This summer, I saw a lot of bad movies. Some of those bad movies made a ton of money, but most of them didn’t. I also saw a movie that I liked a lot: Popstar: Never Stop Never Stopping, an enjoyably silly and stealthily smart satire of the pop-music business written, directed, and starring the guys from The Lonely Island. If this is the first you’ve heard of this movie, you’re not alone: Popstar barely made any money at all in theaters.
On Tuesday, Popstar will be available on DVD and Blu-ray, and you can see it via VOD right now. By the way: You should see Popstar right now. And then you should buy Popstar so you can watch it many more times, because Popstar is awesome and deserves to live on as a cult classic.
Given how big of a drag the summer movie season was, Popstar‘s quick exit from theaters mystifies me. Why wasn’t this movie more successful? People seemed to love The Lonely Island when Andy Samberg was a cast member and Jorma Taccone and Akiva Schaffer were writers on Saturday Night Live. The movie received a pretty good promotional push — the trailer was decent enough to convince me to see it on opening weekend. (Though I guess I was in the minority of filmgoers, given that Popstar made a paltry $4.7 million on opening weekend.) Even critics, including our own Vince Mancini, generally liked Popstar.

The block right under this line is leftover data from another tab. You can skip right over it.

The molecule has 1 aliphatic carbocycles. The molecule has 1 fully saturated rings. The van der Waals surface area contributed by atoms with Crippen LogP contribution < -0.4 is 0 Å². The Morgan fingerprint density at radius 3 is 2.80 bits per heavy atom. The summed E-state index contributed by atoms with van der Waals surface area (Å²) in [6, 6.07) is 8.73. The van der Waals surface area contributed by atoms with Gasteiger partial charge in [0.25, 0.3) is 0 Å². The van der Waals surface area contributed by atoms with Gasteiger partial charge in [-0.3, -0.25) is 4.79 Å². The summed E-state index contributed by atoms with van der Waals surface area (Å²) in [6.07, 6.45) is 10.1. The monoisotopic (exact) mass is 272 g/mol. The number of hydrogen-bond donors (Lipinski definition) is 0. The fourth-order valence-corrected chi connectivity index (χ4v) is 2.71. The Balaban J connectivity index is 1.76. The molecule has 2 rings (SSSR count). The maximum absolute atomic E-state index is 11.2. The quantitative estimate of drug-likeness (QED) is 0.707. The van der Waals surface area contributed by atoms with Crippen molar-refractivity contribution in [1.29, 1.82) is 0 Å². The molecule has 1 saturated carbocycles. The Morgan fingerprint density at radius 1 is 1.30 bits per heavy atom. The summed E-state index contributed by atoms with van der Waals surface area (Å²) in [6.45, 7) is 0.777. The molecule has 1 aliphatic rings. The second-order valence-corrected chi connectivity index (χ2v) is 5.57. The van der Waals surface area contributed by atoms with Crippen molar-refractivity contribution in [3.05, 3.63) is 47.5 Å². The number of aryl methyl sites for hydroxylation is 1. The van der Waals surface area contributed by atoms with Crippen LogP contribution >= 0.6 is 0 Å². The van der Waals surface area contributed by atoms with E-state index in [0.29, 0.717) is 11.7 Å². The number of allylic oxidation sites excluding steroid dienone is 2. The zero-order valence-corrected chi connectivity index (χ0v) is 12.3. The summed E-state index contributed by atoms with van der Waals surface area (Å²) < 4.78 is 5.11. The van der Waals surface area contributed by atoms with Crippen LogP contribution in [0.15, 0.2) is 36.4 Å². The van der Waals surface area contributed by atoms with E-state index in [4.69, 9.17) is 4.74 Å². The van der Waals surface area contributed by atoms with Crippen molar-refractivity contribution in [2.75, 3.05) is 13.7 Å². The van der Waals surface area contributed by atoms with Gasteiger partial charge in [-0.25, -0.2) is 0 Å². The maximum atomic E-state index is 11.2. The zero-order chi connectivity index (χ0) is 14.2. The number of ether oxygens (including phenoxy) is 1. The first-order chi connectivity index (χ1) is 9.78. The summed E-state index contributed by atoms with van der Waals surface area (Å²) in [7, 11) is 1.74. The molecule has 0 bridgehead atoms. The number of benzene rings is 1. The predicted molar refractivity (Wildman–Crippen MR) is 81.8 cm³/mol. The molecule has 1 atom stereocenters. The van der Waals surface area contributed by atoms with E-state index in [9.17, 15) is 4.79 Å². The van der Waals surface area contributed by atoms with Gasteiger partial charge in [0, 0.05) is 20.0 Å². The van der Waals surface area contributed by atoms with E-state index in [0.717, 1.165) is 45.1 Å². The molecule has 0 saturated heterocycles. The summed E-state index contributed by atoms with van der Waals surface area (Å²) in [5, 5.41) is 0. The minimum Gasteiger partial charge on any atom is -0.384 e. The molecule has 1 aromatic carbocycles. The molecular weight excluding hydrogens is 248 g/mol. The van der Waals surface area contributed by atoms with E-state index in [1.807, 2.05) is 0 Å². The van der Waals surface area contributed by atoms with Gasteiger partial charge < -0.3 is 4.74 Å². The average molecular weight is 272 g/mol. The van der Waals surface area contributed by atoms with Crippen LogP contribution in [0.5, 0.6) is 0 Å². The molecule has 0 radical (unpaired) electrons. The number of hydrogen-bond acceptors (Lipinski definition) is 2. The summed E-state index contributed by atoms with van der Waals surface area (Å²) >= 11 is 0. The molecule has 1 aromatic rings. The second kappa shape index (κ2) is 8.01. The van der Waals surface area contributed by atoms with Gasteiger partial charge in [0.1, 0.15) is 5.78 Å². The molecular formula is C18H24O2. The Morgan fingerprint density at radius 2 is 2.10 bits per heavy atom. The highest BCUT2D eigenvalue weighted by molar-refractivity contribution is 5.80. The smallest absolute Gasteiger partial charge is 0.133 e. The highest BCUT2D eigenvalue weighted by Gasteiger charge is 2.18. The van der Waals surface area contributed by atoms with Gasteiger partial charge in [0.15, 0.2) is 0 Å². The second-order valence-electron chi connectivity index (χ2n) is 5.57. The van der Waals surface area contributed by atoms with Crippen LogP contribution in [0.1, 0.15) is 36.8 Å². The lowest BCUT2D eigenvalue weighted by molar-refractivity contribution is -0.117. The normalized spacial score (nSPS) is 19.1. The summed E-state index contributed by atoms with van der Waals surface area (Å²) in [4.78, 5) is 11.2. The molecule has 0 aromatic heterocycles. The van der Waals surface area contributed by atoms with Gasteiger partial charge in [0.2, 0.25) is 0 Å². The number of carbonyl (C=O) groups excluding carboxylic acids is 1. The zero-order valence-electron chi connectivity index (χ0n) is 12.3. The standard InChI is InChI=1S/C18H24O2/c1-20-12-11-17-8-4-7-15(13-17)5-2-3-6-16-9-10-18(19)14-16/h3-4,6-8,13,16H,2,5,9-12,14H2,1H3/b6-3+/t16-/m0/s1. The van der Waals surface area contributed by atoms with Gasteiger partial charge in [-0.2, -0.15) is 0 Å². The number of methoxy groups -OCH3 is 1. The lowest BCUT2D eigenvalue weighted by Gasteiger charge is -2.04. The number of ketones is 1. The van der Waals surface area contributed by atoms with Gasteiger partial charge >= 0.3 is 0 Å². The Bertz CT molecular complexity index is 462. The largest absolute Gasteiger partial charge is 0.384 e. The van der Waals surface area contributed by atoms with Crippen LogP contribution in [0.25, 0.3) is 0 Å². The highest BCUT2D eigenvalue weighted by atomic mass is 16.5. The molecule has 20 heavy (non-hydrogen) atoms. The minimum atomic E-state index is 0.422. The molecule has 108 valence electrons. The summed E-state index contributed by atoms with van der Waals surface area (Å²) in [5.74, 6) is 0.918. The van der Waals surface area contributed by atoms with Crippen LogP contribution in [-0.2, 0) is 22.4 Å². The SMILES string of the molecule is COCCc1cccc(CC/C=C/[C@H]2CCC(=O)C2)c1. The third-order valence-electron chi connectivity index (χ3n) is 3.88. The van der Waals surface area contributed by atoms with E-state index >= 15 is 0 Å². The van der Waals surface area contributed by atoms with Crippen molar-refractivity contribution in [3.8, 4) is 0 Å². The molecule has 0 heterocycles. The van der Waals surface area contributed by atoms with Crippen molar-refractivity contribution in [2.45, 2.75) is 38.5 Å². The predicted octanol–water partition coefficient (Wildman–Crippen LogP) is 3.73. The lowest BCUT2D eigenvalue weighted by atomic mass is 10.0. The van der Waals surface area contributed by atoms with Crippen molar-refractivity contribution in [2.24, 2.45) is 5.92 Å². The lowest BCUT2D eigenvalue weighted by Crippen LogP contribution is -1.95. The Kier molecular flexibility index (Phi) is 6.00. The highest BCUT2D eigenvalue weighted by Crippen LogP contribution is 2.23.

Most important, Popstar is a genuinely funny and good-natured movie that’s almost impossible to hate. The worst you can say about Popstar is that it’s an 86-minute Lonely Island sketch — or, more accurately, a series of sketches linked by the conceit of a mock-documentary. But unlike the bulk of 2016’s turgid, bludgeoning blockbusters, Popstar doesn’t take itself too seriously. Popstar knows what it is — a generator of fun, goofiness, occasional grossness, and loads and loads of jokes — and commits itself to having the best time possible. There should still be a place at the local cineplex for movies like Popstar, especially in summer, which used to be a time when raunchy, modestly budgeted comedies thrived.
Is it possible that Popstar bombed because pop music in 2016 transcends parody? After all, this is a year when a budding pop star faked an engagement to Jon Lovitz to promote her new single, an up-and-coming indie-pop group faked a sex tape to promote its new album, and the biggest pop star in the world maybe kinda sorta faked a relationship with a boring British man to distract the public from rumors that she cheated on her previous boyfriend, Calvin Harris.